HELP!! Magnolia Tree

yphillips78(8)May 14, 2007

We recently planted a magnolia tree. It seems to have a problem, I'm noticing that the leaves are turning yellow and falling off. Now, I know it will shed leaves because it is evergreen but this seems to be a lot of them. We also noticed that it had scaling and used a systemic for this, and it seems to be working.. What can i do to help it be more happy?

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rhizo_1 (North AL) zone 7

We can't help you unless you give us some details about the plant and the planting process. How large, container or field grown, etc.?

    Bookmark   May 14, 2007 at 2:36PM
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was your magnolia subjected to frost or freezing temps over the winter? if so that could be the problem...........even evergreen magnolias will suffer frost damage if they are not protected from harsh winter winds and ice.

    Bookmark   May 14, 2007 at 4:05PM
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Dibbit(z7b SC)

I have noticed that all 3 of my little ones (1 to 5 gallon pots) and about 20 other, larger (10-15 gal. pots or comparable B&B), evergreen magnolias planted in the past 2-6 years around here all seem to lose leaves and look rather sparse for the first couple of years. Once they have "settled in", they seem to grow more leaves and thicken up. They will grow taller/larger, they just don't grow densely.

As well, this is the time of year that magnolias lose leaves - the older, and interior, ones turn yellow and fall off. My now 5 year-year-old and very dense BBB has lost a couple dozen leaves in the past few weeks, and has a few mmore to go. It's just the way they grow.

    Bookmark   May 14, 2007 at 5:47PM
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My Magnolia grandiflora has been through northern blizzards and frigid temps (-5 F. at coldest). I don't think it's chilly temps that is causing the dropping leaves. Find that they have a strong tendency to drop leaves in April and May right before the new crop of leaves and branches begin to expand. I see few yellow leaves on the tree and on the ground now, but it always pushes strong vigorous growth from late May through June.
It should be fine.

    Bookmark   May 14, 2007 at 6:18PM
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Was a 100 gal. tree in container, grown on local tree farm. We bought it big for the space we put it in, to block view of neighbors windows. Was doing well, now just looks thin and sickly. No cold weather to speak of, not freezes anyway. Now we built a drain under the tree, because our yard has a drainage problem and now we are wondering if it is doing its job too well.. How wet should we keep it? Or how dry? Thanks, it does seem like it is the interior leaves that are falling off, there is new leaf growth and it is blooming, so hopefully that is a good sign.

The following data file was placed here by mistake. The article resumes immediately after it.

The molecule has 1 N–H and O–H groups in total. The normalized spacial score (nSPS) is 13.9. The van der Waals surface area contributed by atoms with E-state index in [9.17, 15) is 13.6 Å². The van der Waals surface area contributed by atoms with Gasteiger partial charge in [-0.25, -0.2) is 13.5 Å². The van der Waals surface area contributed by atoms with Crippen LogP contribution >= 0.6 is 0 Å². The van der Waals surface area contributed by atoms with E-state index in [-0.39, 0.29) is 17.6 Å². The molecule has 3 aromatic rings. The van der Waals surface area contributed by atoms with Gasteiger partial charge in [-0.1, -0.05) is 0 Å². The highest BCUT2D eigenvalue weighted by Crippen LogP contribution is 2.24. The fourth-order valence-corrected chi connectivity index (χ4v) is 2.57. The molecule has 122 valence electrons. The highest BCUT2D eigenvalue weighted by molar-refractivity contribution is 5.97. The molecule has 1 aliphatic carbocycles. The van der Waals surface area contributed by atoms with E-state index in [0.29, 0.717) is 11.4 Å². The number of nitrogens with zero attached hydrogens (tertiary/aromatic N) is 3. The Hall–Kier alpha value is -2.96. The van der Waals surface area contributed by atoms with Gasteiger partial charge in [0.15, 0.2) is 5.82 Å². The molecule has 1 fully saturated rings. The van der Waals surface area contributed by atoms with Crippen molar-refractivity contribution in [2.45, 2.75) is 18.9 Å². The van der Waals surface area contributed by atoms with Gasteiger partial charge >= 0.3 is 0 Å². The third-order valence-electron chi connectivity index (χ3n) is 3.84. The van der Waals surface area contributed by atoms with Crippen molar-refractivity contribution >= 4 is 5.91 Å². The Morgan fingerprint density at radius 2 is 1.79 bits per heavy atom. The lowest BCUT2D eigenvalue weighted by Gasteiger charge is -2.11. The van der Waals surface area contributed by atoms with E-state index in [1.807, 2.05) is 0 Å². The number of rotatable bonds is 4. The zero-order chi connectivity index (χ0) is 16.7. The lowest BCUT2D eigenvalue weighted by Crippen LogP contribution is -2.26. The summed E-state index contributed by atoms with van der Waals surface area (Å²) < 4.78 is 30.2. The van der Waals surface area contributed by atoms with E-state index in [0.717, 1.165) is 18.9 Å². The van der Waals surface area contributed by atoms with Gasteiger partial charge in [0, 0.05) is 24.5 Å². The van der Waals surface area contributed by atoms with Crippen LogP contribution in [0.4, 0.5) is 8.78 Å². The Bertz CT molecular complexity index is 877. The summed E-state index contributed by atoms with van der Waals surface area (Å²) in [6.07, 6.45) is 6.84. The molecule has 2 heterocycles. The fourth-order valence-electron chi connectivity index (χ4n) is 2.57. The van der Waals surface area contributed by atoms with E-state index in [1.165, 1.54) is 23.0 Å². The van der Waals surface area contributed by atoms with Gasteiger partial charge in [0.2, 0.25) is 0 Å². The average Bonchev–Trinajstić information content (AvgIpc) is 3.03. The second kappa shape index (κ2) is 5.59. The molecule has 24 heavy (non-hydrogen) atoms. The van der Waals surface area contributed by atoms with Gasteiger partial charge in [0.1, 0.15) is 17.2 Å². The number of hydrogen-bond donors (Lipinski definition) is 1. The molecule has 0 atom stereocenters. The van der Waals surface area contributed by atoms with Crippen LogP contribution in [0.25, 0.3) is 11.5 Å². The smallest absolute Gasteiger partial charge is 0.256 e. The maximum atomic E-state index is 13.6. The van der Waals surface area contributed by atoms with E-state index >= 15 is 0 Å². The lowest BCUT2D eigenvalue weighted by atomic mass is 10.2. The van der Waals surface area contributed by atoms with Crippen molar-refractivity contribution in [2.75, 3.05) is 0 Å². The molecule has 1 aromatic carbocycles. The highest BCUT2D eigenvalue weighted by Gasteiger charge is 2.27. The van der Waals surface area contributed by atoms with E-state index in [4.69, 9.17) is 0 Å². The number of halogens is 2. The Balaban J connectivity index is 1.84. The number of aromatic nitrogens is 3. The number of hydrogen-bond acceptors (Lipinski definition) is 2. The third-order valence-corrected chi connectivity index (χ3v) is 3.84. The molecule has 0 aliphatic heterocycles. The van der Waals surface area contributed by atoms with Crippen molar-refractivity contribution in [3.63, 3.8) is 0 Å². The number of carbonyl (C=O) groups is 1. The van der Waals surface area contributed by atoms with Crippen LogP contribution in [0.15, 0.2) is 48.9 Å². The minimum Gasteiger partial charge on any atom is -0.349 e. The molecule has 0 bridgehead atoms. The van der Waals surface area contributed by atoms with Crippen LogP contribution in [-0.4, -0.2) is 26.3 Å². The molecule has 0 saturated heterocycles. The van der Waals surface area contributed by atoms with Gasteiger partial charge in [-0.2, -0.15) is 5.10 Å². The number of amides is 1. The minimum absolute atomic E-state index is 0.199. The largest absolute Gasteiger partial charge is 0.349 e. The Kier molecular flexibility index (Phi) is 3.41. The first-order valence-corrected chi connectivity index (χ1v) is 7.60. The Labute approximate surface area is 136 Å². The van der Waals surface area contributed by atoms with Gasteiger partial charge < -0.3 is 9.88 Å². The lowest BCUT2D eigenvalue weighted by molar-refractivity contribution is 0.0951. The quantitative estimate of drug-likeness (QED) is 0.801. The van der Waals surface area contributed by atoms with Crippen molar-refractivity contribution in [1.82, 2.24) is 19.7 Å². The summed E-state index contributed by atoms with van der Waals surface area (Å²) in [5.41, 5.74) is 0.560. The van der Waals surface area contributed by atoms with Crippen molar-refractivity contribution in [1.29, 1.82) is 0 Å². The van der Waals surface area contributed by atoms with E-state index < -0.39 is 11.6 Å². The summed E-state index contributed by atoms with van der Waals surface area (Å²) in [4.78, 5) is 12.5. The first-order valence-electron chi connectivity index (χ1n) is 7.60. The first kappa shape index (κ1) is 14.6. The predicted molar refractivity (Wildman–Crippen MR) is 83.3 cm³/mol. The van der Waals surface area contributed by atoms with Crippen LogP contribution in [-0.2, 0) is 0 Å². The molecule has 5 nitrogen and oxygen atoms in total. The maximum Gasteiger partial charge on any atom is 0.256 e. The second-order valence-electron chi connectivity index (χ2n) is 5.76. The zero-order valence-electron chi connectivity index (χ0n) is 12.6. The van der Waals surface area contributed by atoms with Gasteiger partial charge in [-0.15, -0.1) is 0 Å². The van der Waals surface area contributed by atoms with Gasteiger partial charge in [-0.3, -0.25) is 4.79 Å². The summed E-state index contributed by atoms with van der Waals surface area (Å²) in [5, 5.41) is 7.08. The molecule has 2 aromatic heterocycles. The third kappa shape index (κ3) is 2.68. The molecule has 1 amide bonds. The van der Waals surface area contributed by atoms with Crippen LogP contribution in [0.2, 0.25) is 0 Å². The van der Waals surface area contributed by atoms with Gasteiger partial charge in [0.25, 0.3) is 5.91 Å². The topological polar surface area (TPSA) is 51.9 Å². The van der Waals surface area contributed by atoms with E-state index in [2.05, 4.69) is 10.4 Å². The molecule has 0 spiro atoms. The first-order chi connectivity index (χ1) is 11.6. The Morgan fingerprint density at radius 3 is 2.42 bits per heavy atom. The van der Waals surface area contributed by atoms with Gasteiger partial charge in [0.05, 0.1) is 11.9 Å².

Bookmark   May 21, 2007 at 11:45AM
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Although magnolia love adequate moisture, it will not do well if drainage is poor. I suspect that you tree, being recently planted, is/was suffering from insufficient moisture (something newly planted trees and shrubs are prone to). Again, it is normal for grandiflora to drop leaves in the spring (not the fall) before new growth. Make sure it is well watered throughout the summer, and I suspect it will make it. It takes a few years for newly planted trees to take off.

    Bookmark   May 29, 2007 at 5:48PM
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I hate to sound like a broken record, but are you able to see the root flare, that is where the roots begin to flare away from the main trunk? If not, the magnolia is planted too deeply and will be in constant stress. Also, I presume because of the size, that the tree was delivered and perhaps planted for you. In transport, was the tree adaquetly covered to prevent wind burn? I have seen trees on trucks going down highways at 70mph uncovered and know that every leaf will drop off. However, the main thing to look at is planting depth.

    Bookmark   May 30, 2007 at 8:53AM
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As a matter of fact, you cant see the root ball at all.. What can i do to help destress it now? Its looking a little better, meaning its not dropping 30 leaves everyday...

    Bookmark   July 2, 2007 at 7:18PM
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